The occupation of the headquarters of a federal wildlife refuge in rural Oregon by armed insurrectionaries may as well have been designed to allow liberals to troll conservatives—and vice-versa.
For liberals, the ironies are especially potent. The siege is taking place against the backdrop of a long, polarizing national debate over racial bias in the criminal justice system. Liberals thus can use—and have used—the development to highlight the disparate ways law enforcement treats white and black citizens. Against another backdrop of a shameless and incessant Republican campaign to sow panic over Islamist terrorism, some liberals are accusing the occupiers of committing terrorism.
Montel Williams took considerable heat from conservatives online for “calling on Govt to end terrorist siege perpetrated by a bunch of hillbilly American Taliban,” and other public statements. Hashtags like #yallqaeda have been trending on Twitter thanks to liberals since the siege began. In The Washington Post, Janel Ross asked, “Why aren’t we calling the Oregon occupiers ‘terrorists’?” and wondered whether the media would avoid such terms if Muslims, African-Americans, or others had taken the same action.
There are elements of truth in these critiques. But they also contain conceptual and strategic flaws, which arouse the suspicion, rightly or wrongly, that they’re being offered in bad faith—that they’re being deployed intentionally as tu quoque appeals rather than in the spirit of mutual comprehension. That’s unfortunate, because for once, the facts of the case lend themselves to a meaningful consensus about the propriety of armed citizens using threats of violence to achieve political goals.
The most succinct condemnation of the takeover so far didn’t come from a liberal politician, but from Senator Ted Cruz, a surging Republican presidential candidate and conservative movement leader. Cruz rightly noted that “we don’t have a constitutional right to use force and violence and to threaten force and violence on others,” and called on the protesters to “stand down peaceably.”
That doesn’t speak to the utterly obvious fact that this story would be treated much differently (by the right and by the press) if the occupation were undertaken by black or Muslim militiamen, and the frustration that inconsistency causes. But it gets the nature of the actual crime basically right—and with greater precision and effectiveness than we get by falling back on accusations of terrorism.
Conservatives in particular have abused the term for the past decade and a half, but that doesn’t justify unfair turnabout. For one thing, nobody is being terrorized by the Oregon occupiers. A mischievous conservative troll could condemn the trespassing and the threats of violence while excusing the rest as an occupation of public space (like a public college campus) to protest mandatory minimum sentences (something liberals typically, and rightly, oppose).
The crime here is obviously more severe than simple trespassing. It’s probably even fair to call it seditious. But the men took no hostages, and aren’t threatening to commit acts of violence against civilians.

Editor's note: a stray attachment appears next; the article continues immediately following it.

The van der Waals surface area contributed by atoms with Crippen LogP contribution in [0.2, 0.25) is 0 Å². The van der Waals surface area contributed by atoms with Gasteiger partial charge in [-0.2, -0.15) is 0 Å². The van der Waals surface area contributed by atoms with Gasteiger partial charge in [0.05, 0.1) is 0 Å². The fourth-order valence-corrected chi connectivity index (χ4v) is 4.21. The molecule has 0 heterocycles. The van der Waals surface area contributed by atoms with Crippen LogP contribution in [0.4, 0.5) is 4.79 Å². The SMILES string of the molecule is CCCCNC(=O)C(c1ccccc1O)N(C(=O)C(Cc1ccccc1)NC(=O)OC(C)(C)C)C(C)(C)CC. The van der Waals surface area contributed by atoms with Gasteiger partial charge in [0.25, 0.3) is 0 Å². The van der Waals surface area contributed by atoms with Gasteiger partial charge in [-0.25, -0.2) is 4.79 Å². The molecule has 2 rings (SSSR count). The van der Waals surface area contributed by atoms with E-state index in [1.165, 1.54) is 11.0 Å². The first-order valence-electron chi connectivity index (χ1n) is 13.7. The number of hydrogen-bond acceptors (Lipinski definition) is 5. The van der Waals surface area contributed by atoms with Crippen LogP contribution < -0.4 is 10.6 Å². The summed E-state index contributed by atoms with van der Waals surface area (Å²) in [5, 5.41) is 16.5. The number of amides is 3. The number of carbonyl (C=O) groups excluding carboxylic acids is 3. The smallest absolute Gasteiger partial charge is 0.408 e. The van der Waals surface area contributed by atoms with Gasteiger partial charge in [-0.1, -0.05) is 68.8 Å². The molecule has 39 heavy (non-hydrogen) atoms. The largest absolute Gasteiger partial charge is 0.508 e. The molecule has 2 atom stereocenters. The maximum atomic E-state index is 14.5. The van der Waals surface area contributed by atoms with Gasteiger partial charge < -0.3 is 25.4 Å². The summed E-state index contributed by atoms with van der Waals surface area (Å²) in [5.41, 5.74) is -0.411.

The leaders of the takeover, Ryan and Ammon Bundy, are following in the footsteps of their father Cliven, who took up arms last year when the Bureau of Land Management insisted he pay requisite fees for the right to graze his cattle on public land. He’s a moocher who decided to enter a standoff with the federal government rather than pay a (significantly discounted) price for his cattle to graze on land he doesn’t own. And he basically succeeded.
Ryan and Ammon and their followers are using the same tactics (occupying federal property, and initiating a standoff) to secure a different victory. They say they won’t relinquish control of the wildlife facility until the federal government gives up control of the entire refuge. They’re also demanding a more lenient sentence for local ranchers Dwight and Steven Hammond, who set fire to federal land in Oregon way back in 2001 and are now headed back to federal prison under a federal anti-terrorism statute that establishes a five-year mandatory minimum sentence for anyone convicted of arson on federal property.
This is obnoxious, illegal, and incredibly reckless behavior. It’s also quite different from, say, shooting several people in a Planned Parenthood clinic to scare women out of having elective abortions. To paraphrase Ted Cruz and the rest of the Republican primary field, these guys are radical, but they aren’t terrorists.
As it happens, there’s reason to doubt Cruz’s sincerity here. The senator’s first instinct back in April 2014 was to align himself with Cliven Bundy. He abandoned the cause when Bundy gave a public sermon in support of slavery, but a year later, Cruz sent out a fundraising email insisting, “The 2nd Amendment to the Constitution isn’t for just protecting hunting rights, and it’s not only to safeguard your right to target practice. It is a Constitutional right to protect your children, your family, your home, our lives, and to serve as the ultimate check against governmental tyranny—for the protection of liberty.”
Either that’s true or it isn’t true, and whether it’s true or not has nothing to do with whether Cruz wants to juice his fundraising numbers, or whether Cliven Bundy and kin are racists. But for the time being, for whatever reason, Cruz is right about the Bundys. It makes more sense to embrace his critique of the occupiers, and ask that he apply it consistently, than to spoil the anti-Bundy consensus by accusing this ragtag group of fantasists of being terrorists.